Need suggestions for bench finish

I have an outside bench that needs refinishing. It is made from redwood 2x3s with 1x2 spacers between each 2x3 over brick pedsetals. Outer edges are covered with 1x5s to hide anchoring to the pedestals. I live in Southern California and the location gets a fair amount of sun but not a lot of rain. It is about 10 years old and had polyurethane varnish finish originally.
I used a chemical striper, scrapper and sandpaper to remove all the old finish on the parts I can reach. Sides of the 2x3s are only about an inch apart and I can't get at them to completely remove the old varish. There are a few rather minor blemishes in the wood and some nail holes where nails were center punched down. I would like to fill these with something that will look ok with the finish I use. I've seen some discussions about using varnish, stain and oils but don't know how practical oil is even though it seems like it would leave a nice finish. I don't much like the opaque stains I have seen. I think varish would last longer but is a lot of work to refinish and I would like to avoid going through this again.
My questions are: 1. Would tung oil or linseed oil be good to use for this outside application? Would it protect the redwood? How often would it need to be redone? Is there a better approach? 2. Should I use a sealer before applying oil (if that is what I end up using)? 3. Would oil (or whatever finish you think best) stay on the parts of the bench that does not have the old varnish completely removed? 3. Would a plastic wood or some other wood filler be ok to use to fill the nail holes? If so, should I use some stain on the filled holes before oiling so they would not be too obvious?
Thanks for your comments and suggestions.
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Yes. Penofin oil. I've used it on different woods and it is the only way to go outdoors, IMO. It has UV inhibitors and is easy to apply every couple of years.

No.
You may find a close matching filler, but stain is OK
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Seconded. Penofin is the only way to go.
Jim
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Jim Elbrecht wrote:

Nobody said it, so I will- does anybody ever actually sit on this bench? If so, whatever you put on needs to be non-marking in hot/damp weather. If some lady in a white dress sits down during a lawn party, and ends up with stripes, you will never hear the end of it.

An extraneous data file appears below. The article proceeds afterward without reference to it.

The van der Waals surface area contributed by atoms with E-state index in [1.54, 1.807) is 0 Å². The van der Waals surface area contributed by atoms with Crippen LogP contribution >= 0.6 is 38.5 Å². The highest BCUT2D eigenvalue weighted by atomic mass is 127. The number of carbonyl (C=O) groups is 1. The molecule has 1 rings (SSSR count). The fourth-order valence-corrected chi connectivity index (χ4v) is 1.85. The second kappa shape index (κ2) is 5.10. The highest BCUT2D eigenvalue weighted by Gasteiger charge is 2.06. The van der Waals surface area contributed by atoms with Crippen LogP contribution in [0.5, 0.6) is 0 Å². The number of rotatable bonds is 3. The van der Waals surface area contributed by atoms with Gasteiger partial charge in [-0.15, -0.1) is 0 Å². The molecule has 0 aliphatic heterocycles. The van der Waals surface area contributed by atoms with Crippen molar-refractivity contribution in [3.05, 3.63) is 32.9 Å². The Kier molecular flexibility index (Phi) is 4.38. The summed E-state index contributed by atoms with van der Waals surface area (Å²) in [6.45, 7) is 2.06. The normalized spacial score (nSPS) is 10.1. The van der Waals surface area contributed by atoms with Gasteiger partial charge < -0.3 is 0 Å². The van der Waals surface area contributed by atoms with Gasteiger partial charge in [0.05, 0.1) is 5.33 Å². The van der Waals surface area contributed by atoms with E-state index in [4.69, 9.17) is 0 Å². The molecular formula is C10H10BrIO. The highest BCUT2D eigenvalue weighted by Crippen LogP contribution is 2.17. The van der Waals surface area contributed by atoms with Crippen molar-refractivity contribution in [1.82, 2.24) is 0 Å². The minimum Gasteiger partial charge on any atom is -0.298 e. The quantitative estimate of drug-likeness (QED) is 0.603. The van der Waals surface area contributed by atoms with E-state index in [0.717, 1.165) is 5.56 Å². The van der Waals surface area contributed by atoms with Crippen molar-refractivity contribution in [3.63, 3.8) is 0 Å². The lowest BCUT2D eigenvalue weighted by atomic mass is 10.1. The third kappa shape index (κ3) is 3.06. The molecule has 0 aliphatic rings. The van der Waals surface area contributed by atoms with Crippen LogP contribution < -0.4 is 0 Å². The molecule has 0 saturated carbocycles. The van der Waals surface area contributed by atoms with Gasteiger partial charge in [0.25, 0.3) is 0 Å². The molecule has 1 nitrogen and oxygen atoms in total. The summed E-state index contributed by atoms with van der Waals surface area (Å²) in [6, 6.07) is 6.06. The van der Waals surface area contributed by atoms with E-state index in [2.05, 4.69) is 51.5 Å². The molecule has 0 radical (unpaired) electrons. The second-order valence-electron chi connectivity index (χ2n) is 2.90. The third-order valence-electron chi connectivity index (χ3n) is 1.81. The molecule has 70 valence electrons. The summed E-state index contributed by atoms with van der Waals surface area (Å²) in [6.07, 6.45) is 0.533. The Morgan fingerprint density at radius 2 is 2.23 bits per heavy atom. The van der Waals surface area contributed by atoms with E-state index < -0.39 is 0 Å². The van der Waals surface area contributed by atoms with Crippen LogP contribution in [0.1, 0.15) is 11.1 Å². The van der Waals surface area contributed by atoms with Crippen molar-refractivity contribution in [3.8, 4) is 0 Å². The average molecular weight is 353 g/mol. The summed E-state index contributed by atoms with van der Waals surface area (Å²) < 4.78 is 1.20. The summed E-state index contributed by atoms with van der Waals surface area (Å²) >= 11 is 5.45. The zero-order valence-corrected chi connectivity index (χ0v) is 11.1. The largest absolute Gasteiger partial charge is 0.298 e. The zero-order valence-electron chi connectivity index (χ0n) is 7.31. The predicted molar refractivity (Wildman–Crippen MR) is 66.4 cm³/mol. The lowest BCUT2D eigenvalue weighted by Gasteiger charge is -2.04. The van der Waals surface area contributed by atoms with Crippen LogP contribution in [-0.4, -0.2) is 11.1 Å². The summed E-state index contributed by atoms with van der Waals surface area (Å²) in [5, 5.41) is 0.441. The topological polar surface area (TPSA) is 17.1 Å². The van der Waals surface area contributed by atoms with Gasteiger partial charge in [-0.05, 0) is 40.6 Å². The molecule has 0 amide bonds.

Personally, I'd just clean it, and leave the wood naked. Redwood can sit at the gray stage for years before it starts failing to the point of being a hazard. That is why people starting using redwood for outside trim and decks in the first place, back when mere mortals could afford it.
-- aem sends...
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To all who answered my plea for help - Thanks very much! You all have had some great ideas and suggestions. I had never heard of Penofin before but it seems like maybe the way to go. There seem to be many different types of exterior Penofin products. My wife and I will go to a dealer to inspect and do some questioning. She is most concerned about the color and I don't know what a "transparent tint" is. Has anyone found one of the products better than the others?
As for the holes - they are about 1/8 inch to 3/16 in. diameter. They are the result of setting nails and are only about 1/8 deep to the nail. Other minor blemishes are not that deep and I might just ignore them.
I may have more questions after we look a round a little and I'll let you know what we end up doing and how it turns out.
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Albasani wrote:

Good? Not really. Satisfactory? Yes. Best is paint.

From what? Sun, slightly; rain, so-so.

Whenever the wood starts wetting out from rain.

No, absolutely not. Oil is meant to soak into the wood. Apply liberally, keep surface wet, wipe off excess after a half hour or so. Be sure to get off excess or you'll have a sticky mess. Repeat at least twice at a minimum of 24 hour intervals.

No, not if you wipe off as explained above. It would do no good even if it stayed.

Plastic wood isn't much good. Unless the holes are large your best bet would probably be hard, colored wax like the "putty sticks" sold for the purpose. Kid's crayons would work too but are too hard to rub in, need to be softened with heat first. They can be mixed to desired color by heating to liguid - careful, wax burns. Plain old putty (linseed oil + filler) isn't too bad either.
All work best on holes that are smallish in diameter and relatively deep...deep enough for a glob of whatever to have something to grab on to.

If using putty, mix into the putty.
--

dadiOH
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Linseed oil never fully dries, Tung oil and marine varnishes outside wont last. If its still grey and you want it cleaner for a clear finish Oxalic acid the main ingredient in most wood siding cleaners will help, so can bleach. If it was mine id consider an oil house stain, it wont peel you just recoat it when it wears away. I never used Penofin, remove the old varnish if its visable. There are clear oil house stains.
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On Mon, 22 Jun 2009 21:37:08 -0700, "Albasani"

Neither tung oil nor (boiled) linseed oil are good outdoor finishes. You can go with varnish, but get a marine varnish.

Follow the manufacturer's preparation carefully, very carefully.

Not well.

How big are these "nail holes?" I wouldn't bother with it.
Semi-transparent stain or paint will last the longest, but 10 years for polyurethane is not bad at all.
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Exterior oil house Cabots stains cure hard, but there is a time period.
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